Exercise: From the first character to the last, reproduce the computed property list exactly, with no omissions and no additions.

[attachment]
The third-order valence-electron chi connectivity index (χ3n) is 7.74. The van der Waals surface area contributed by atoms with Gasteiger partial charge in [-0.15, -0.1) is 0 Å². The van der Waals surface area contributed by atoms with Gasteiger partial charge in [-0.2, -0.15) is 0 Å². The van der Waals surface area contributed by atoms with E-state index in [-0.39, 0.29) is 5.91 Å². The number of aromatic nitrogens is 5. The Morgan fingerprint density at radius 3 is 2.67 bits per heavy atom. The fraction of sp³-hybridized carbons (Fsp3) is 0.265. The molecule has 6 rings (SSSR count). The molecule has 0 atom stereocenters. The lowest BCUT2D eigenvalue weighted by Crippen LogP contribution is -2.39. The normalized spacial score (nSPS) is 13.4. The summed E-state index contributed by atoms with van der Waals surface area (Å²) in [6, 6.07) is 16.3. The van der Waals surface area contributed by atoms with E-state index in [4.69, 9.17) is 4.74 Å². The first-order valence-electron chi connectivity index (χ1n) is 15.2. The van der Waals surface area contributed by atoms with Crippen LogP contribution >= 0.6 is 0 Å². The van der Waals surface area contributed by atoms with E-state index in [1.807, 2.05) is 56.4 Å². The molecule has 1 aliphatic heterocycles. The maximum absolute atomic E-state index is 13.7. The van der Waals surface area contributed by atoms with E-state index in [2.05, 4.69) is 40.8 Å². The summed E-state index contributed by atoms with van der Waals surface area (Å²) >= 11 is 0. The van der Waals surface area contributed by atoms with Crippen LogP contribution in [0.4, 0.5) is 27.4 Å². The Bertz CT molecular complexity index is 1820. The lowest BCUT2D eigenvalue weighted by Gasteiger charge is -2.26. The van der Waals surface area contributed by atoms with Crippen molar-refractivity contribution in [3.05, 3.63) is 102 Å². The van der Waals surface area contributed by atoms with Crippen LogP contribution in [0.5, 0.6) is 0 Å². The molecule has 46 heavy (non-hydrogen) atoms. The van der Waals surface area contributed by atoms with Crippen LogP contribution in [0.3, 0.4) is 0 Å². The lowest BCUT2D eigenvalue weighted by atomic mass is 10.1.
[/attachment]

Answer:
The third-order valence-electron chi connectivity index (χ3n) is 7.74. The van der Waals surface area contributed by atoms with Gasteiger partial charge in [-0.15, -0.1) is 0 Å². The van der Waals surface area contributed by atoms with Gasteiger partial charge in [-0.2, -0.15) is 0 Å². The van der Waals surface area contributed by atoms with E-state index in [-0.39, 0.29) is 5.91 Å². The number of aromatic nitrogens is 5. The Morgan fingerprint density at radius 3 is 2.67 bits per heavy atom. The fraction of sp³-hybridized carbons (Fsp3) is 0.265. The molecule has 6 rings (SSSR count). The molecule has 0 atom stereocenters. The lowest BCUT2D eigenvalue weighted by Crippen LogP contribution is -2.39. The normalized spacial score (nSPS) is 13.4. The summed E-state index contributed by atoms with van der Waals surface area (Å²) in [6, 6.07) is 16.3. The van der Waals surface area contributed by atoms with E-state index in [4.69, 9.17) is 4.74 Å². The first-order valence-electron chi connectivity index (χ1n) is 15.2. The van der Waals surface area contributed by atoms with Crippen LogP contribution >= 0.6 is 0 Å². The van der Waals surface area contributed by atoms with E-state index in [1.807, 2.05) is 56.4 Å². The molecule has 1 aliphatic heterocycles. The maximum absolute atomic E-state index is 13.7. The van der Waals surface area contributed by atoms with E-state index in [2.05, 4.69) is 40.8 Å². The summed E-state index contributed by atoms with van der Waals surface area (Å²) >= 11 is 0. The van der Waals surface area contributed by atoms with Crippen LogP contribution in [0.4, 0.5) is 27.4 Å². The Bertz CT molecular complexity index is 1820. The lowest BCUT2D eigenvalue weighted by Gasteiger charge is -2.26. The van der Waals surface area contributed by atoms with Crippen molar-refractivity contribution in [3.05, 3.63) is 102 Å². The van der Waals surface area contributed by atoms with Crippen LogP contribution in [0.5, 0.6) is 0 Å². The molecule has 46 heavy (non-hydrogen) atoms. The van der Waals surface area contributed by atoms with Crippen LogP contribution in [0.3, 0.4) is 0 Å². The lowest BCUT2D eigenvalue weighted by atomic mass is 10.1.